China Warns of New Virus That Could Spark Fresh Pandemic
As if the coronavirus is not enough cause for global concern right now, Chinese scientists are calling attention to a new flu virus that could trigger yet another pandemic.
Writing for the Proceedings of the National Academy of Sciences journal, about 20 scientists announced that they have identified a new strain of influenza virus in pigs.
Alarmingly, hogs are considered important hosts in the generation and transmission of pandemic viruses.
In effect, even though the new G4 EA H1N1 is now only carried exclusively by pigs, it could jump to humans any time to trigger a global outbreak on top of the ongoing COVID-19 pandemic.
In fact, scientists are beginning to find traces of the infection among workers employed by China’s swine industry.
A Repeat of The 2009 A/H1N1 Pandemic?
If the name of the new virus seems awfully familiar, you might be thinking of the deadly A/H1N1pdm09 virus, which severely affected the population of both pigs and humans in 2009.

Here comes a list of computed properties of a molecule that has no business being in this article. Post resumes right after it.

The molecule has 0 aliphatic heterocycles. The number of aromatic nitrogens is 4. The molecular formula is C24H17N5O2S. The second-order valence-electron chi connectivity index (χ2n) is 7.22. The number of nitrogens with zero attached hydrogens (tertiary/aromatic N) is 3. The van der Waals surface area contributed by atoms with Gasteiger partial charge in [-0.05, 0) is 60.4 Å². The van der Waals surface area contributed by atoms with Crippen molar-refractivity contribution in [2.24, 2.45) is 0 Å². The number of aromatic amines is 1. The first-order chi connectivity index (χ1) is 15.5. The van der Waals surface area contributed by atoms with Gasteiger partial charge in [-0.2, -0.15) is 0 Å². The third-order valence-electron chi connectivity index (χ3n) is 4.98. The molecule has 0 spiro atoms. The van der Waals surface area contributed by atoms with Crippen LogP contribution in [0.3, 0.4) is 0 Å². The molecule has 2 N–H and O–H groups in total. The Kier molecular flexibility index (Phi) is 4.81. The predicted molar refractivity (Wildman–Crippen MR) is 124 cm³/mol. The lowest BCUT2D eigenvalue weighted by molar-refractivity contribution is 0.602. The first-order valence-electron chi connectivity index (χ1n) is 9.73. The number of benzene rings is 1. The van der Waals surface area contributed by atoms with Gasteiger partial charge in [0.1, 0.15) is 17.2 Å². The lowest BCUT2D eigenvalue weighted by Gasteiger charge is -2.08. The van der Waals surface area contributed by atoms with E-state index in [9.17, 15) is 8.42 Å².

Recall that the U.S. Centre for Disease and Control Prevention estimated that between 150,000 to 575,000 people died from the H1N1 pandemic just within the outbreak’s first year.
Even then, the 2009 outbreak that began in Mexico ended up being less deadly than initially projected, because older people were found to have possessed a certain immunity to it.
While scientists said the new influenza strain is largely similar to the 2009 swine flu, they recognized several distinctions between the two.
For one, current flu vaccines, including the vaccine for the 2009 H1N1 virus, does not seem to lessen the impact of the new virus.
Thus, scientists fear that people might have minimal immunity -- or none at all -- against the new influenza strain.
Not to Be Ignored
Because of these concerning findings, Nottingham University’s Professor Kin-Chow Chang told BBC that the new flu has “all the hallmarks” of spreading from person to person fast.
He added that the virus may not be an immediate problem, but everyone must still keep an eye on it.
“Right now, we are distracted with coronavirus and rightfully so,” he explained. “But we must not lose sight of potentially dangerous new viruses. We should not ignore it.”